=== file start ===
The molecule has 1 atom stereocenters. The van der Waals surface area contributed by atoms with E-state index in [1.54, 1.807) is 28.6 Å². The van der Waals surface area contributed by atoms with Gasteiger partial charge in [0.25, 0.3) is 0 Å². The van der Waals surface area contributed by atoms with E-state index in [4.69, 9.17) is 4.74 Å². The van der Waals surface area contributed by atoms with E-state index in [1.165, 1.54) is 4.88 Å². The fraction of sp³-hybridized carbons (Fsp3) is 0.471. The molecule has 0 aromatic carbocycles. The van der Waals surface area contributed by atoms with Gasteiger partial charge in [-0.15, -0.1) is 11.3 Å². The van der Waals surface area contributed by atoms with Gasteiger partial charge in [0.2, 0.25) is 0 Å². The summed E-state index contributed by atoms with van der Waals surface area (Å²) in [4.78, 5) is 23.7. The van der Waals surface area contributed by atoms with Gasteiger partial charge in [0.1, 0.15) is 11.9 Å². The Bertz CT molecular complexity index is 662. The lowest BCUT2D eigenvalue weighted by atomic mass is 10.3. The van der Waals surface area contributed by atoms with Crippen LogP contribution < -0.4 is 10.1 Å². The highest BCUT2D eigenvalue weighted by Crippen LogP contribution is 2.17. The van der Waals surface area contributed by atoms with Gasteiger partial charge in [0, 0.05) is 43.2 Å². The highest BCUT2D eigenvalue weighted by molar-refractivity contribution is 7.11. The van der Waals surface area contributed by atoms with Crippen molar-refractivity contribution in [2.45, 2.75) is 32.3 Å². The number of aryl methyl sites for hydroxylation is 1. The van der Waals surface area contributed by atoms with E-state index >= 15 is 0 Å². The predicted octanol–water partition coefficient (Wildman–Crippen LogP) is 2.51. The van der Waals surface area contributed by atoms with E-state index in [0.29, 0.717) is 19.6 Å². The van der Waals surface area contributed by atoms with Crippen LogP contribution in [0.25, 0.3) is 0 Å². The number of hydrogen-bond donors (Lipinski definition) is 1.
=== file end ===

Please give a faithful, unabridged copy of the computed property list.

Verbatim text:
The molecule has 1 atom stereocenters. The van der Waals surface area contributed by atoms with E-state index in [1.54, 1.807) is 28.6 Å². The van der Waals surface area contributed by atoms with Gasteiger partial charge in [0.25, 0.3) is 0 Å². The van der Waals surface area contributed by atoms with E-state index in [4.69, 9.17) is 4.74 Å². The van der Waals surface area contributed by atoms with E-state index in [1.165, 1.54) is 4.88 Å². The fraction of sp³-hybridized carbons (Fsp3) is 0.471. The molecule has 0 aromatic carbocycles. The van der Waals surface area contributed by atoms with Gasteiger partial charge in [-0.15, -0.1) is 11.3 Å². The van der Waals surface area contributed by atoms with Gasteiger partial charge in [0.2, 0.25) is 0 Å². The summed E-state index contributed by atoms with van der Waals surface area (Å²) in [4.78, 5) is 23.7. The van der Waals surface area contributed by atoms with Gasteiger partial charge in [0.1, 0.15) is 11.9 Å². The Bertz CT molecular complexity index is 662. The lowest BCUT2D eigenvalue weighted by atomic mass is 10.3. The van der Waals surface area contributed by atoms with Crippen LogP contribution < -0.4 is 10.1 Å². The highest BCUT2D eigenvalue weighted by Crippen LogP contribution is 2.17. The van der Waals surface area contributed by atoms with Gasteiger partial charge in [0, 0.05) is 43.2 Å². The highest BCUT2D eigenvalue weighted by molar-refractivity contribution is 7.11. The van der Waals surface area contributed by atoms with Crippen molar-refractivity contribution in [2.45, 2.75) is 32.3 Å². The number of aryl methyl sites for hydroxylation is 1. The van der Waals surface area contributed by atoms with E-state index >= 15 is 0 Å². The predicted octanol–water partition coefficient (Wildman–Crippen LogP) is 2.51. The van der Waals surface area contributed by atoms with E-state index in [0.29, 0.717) is 19.6 Å². The van der Waals surface area contributed by atoms with Crippen LogP contribution in [0.25, 0.3) is 0 Å². The number of hydrogen-bond donors (Lipinski definition) is 1.